Skip to main content

Advertisement

Improving the validity of breast density assessment

Article metrics

Introduction

As the importance of mammographic density in risk stratification and breast cancer research continues to grow, density assessment must be rigorous. Area-based human visual density assessment will continue until software is fully validated. Locally, having reviewed the literature, we chose two tools and sought to establish that these would give meaningful results in our hands for comparison with other data.

Methods

In 50 mammograms, four observers each estimated the percentage dense area, recorded on a 100 mm visual analogue scale (VAS). On a separate occasion, each observer also assigned BIRADS density scores. The process was repeated with a minimum interval of 1 week. Observers were blinded to each others' scores and their own previous scores. Viewing parameters were standardised.

Results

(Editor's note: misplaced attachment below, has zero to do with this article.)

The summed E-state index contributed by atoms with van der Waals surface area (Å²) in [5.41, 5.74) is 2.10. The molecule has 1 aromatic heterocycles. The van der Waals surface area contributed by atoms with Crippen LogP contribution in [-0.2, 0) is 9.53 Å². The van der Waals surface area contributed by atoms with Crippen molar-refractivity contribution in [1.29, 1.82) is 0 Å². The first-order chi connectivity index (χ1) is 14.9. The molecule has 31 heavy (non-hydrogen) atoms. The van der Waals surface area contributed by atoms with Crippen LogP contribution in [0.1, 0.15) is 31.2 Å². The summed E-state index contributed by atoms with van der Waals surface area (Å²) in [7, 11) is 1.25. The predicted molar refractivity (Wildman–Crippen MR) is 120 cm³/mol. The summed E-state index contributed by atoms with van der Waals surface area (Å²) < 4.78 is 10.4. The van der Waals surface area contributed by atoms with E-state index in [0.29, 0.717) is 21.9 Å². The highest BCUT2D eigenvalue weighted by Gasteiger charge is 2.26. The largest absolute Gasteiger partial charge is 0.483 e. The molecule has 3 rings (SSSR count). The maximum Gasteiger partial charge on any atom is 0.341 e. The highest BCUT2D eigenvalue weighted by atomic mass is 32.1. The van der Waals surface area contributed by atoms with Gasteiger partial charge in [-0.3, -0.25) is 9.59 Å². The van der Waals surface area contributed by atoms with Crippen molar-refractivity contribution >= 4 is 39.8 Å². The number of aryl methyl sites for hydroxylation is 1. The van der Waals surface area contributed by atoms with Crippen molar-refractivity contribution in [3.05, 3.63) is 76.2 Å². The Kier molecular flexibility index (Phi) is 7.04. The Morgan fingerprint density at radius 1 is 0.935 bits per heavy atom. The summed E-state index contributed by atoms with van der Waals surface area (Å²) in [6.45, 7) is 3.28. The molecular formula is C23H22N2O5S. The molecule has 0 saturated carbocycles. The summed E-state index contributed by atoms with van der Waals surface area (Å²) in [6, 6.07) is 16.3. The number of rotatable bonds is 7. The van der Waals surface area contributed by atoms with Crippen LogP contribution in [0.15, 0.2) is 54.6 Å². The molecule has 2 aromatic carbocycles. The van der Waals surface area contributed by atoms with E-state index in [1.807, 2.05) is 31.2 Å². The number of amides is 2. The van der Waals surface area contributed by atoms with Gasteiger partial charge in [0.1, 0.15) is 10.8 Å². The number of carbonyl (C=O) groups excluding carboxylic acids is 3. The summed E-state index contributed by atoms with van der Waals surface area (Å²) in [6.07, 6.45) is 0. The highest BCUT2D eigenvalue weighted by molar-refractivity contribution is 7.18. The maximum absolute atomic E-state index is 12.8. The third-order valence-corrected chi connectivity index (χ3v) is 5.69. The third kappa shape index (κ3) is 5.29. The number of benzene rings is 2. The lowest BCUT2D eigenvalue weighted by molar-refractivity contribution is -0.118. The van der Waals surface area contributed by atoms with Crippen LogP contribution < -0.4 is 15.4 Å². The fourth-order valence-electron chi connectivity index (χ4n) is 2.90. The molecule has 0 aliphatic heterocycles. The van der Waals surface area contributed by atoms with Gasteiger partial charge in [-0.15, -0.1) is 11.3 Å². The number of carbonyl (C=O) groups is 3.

BIRADS

Intra-rater agreement: Observers 1, 2 and 4, intraclass correlation coefficient (ICC) and lower 95% confidence bound all above 0.8 (excellent agreement); below 0.8 for Observer 3. Inter-rater: Observers 2 and 4, ICC = 0.97, 95% CI = 0.95 to 0.98; Observers 1 and 3 with any other, ICC below 0.8.

Percentage

Intra-rater agreement, ICC for all observers >0.9 with lower confidence bound >0.8. Inter-rater: Observers 2 and 4 and 2 and 3, ICC and lower confidence bound >0.8; all other pairs, <0.8.

Conclusion

Intra-observer and inter-observer agreement in mammo-graphic density assessment varies. Percentage dense area estimation using a VAS appears more reproducible than the BIRADS classification. This simple study enabled selection of the most reliable observers and we recommend that other centres undertaking scientific studies where mammographic density is a relevant variable perform similar audits to maximise outcome measure validity.

Author information

Correspondence to A Eadie.

Rights and permissions

Reprints and Permissions

About this article

Keywords

  • Visual Analogue Scale
  • Intraclass Correlation Coefficient
  • Mammographic Density
  • Breast Density
  • Lower Confidence